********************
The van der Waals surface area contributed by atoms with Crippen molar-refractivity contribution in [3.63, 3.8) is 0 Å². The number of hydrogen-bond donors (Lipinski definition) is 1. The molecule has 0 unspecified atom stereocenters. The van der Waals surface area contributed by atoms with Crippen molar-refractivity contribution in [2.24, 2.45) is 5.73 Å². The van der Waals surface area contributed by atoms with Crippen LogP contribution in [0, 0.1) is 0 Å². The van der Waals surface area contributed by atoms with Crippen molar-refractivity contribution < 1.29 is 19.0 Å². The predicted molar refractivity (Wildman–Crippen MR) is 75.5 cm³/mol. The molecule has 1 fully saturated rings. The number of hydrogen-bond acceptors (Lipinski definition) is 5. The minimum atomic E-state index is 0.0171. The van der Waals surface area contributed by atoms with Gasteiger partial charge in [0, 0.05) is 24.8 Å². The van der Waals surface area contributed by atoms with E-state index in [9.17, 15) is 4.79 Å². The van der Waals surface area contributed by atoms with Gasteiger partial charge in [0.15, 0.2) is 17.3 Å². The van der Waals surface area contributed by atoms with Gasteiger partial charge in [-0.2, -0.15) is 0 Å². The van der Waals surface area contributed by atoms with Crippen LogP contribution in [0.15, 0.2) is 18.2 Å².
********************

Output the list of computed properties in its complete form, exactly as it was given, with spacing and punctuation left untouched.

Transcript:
The van der Waals surface area contributed by atoms with Crippen molar-refractivity contribution in [3.63, 3.8) is 0 Å². The number of hydrogen-bond donors (Lipinski definition) is 1. The molecule has 0 unspecified atom stereocenters. The van der Waals surface area contributed by atoms with Crippen molar-refractivity contribution in [2.24, 2.45) is 5.73 Å². The van der Waals surface area contributed by atoms with Crippen LogP contribution in [0, 0.1) is 0 Å². The van der Waals surface area contributed by atoms with Crippen molar-refractivity contribution < 1.29 is 19.0 Å². The predicted molar refractivity (Wildman–Crippen MR) is 75.5 cm³/mol. The molecule has 1 fully saturated rings. The number of hydrogen-bond acceptors (Lipinski definition) is 5. The minimum atomic E-state index is 0.0171. The van der Waals surface area contributed by atoms with Gasteiger partial charge in [0, 0.05) is 24.8 Å². The van der Waals surface area contributed by atoms with E-state index in [9.17, 15) is 4.79 Å². The van der Waals surface area contributed by atoms with Gasteiger partial charge in [0.15, 0.2) is 17.3 Å². The van der Waals surface area contributed by atoms with Gasteiger partial charge in [-0.2, -0.15) is 0 Å². The van der Waals surface area contributed by atoms with Crippen LogP contribution in [0.15, 0.2) is 18.2 Å².